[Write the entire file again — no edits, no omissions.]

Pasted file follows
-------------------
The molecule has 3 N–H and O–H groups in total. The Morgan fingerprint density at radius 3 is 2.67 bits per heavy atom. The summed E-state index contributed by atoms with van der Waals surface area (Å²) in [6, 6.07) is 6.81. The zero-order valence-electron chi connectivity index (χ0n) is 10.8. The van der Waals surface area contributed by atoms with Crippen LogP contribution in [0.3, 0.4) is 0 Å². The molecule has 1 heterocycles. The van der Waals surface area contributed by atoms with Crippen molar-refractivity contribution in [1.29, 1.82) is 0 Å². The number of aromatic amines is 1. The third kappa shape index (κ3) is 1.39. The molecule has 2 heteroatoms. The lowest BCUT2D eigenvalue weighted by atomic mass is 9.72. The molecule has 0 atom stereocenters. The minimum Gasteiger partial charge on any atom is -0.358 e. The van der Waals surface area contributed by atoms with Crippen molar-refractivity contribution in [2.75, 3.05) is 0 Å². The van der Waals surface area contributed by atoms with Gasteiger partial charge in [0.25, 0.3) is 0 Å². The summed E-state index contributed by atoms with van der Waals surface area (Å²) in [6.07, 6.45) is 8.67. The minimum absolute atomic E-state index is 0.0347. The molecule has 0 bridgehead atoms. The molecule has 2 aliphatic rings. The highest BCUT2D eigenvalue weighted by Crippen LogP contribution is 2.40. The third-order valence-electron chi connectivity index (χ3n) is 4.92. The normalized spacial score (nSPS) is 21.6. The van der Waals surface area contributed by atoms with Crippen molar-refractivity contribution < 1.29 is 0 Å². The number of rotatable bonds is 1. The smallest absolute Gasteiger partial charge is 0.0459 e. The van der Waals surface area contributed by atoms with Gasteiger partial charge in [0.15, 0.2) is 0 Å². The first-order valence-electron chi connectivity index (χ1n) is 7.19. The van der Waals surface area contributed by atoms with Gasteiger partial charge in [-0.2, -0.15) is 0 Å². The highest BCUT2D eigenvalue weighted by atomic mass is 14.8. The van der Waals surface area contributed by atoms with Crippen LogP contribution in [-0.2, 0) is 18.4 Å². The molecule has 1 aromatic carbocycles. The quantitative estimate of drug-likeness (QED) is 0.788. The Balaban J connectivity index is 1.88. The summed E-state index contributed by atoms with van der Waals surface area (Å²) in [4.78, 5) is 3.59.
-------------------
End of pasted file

The molecule has 3 N–H and O–H groups in total. The Morgan fingerprint density at radius 3 is 2.67 bits per heavy atom. The summed E-state index contributed by atoms with van der Waals surface area (Å²) in [6, 6.07) is 6.81. The zero-order valence-electron chi connectivity index (χ0n) is 10.8. The van der Waals surface area contributed by atoms with Crippen LogP contribution in [0.3, 0.4) is 0 Å². The molecule has 1 heterocycles. The van der Waals surface area contributed by atoms with Crippen molar-refractivity contribution in [1.29, 1.82) is 0 Å². The number of aromatic amines is 1. The third kappa shape index (κ3) is 1.39. The molecule has 2 heteroatoms. The lowest BCUT2D eigenvalue weighted by atomic mass is 9.72. The molecule has 0 atom stereocenters. The minimum Gasteiger partial charge on any atom is -0.358 e. The van der Waals surface area contributed by atoms with Crippen molar-refractivity contribution in [2.75, 3.05) is 0 Å². The van der Waals surface area contributed by atoms with Gasteiger partial charge in [0.25, 0.3) is 0 Å². The summed E-state index contributed by atoms with van der Waals surface area (Å²) in [6.07, 6.45) is 8.67. The minimum absolute atomic E-state index is 0.0347. The molecule has 0 bridgehead atoms. The molecule has 2 aliphatic rings. The highest BCUT2D eigenvalue weighted by Crippen LogP contribution is 2.40. The third-order valence-electron chi connectivity index (χ3n) is 4.92. The normalized spacial score (nSPS) is 21.6. The van der Waals surface area contributed by atoms with Crippen molar-refractivity contribution < 1.29 is 0 Å². The number of rotatable bonds is 1. The smallest absolute Gasteiger partial charge is 0.0459 e. The van der Waals surface area contributed by atoms with Gasteiger partial charge in [0.15, 0.2) is 0 Å². The first-order valence-electron chi connectivity index (χ1n) is 7.19. The van der Waals surface area contributed by atoms with Gasteiger partial charge in [-0.2, -0.15) is 0 Å². The highest BCUT2D eigenvalue weighted by atomic mass is 14.8. The van der Waals surface area contributed by atoms with Crippen LogP contribution in [-0.2, 0) is 18.4 Å². The molecule has 1 aromatic carbocycles. The quantitative estimate of drug-likeness (QED) is 0.788. The Balaban J connectivity index is 1.88. The summed E-state index contributed by atoms with van der Waals surface area (Å²) in [4.78, 5) is 3.59.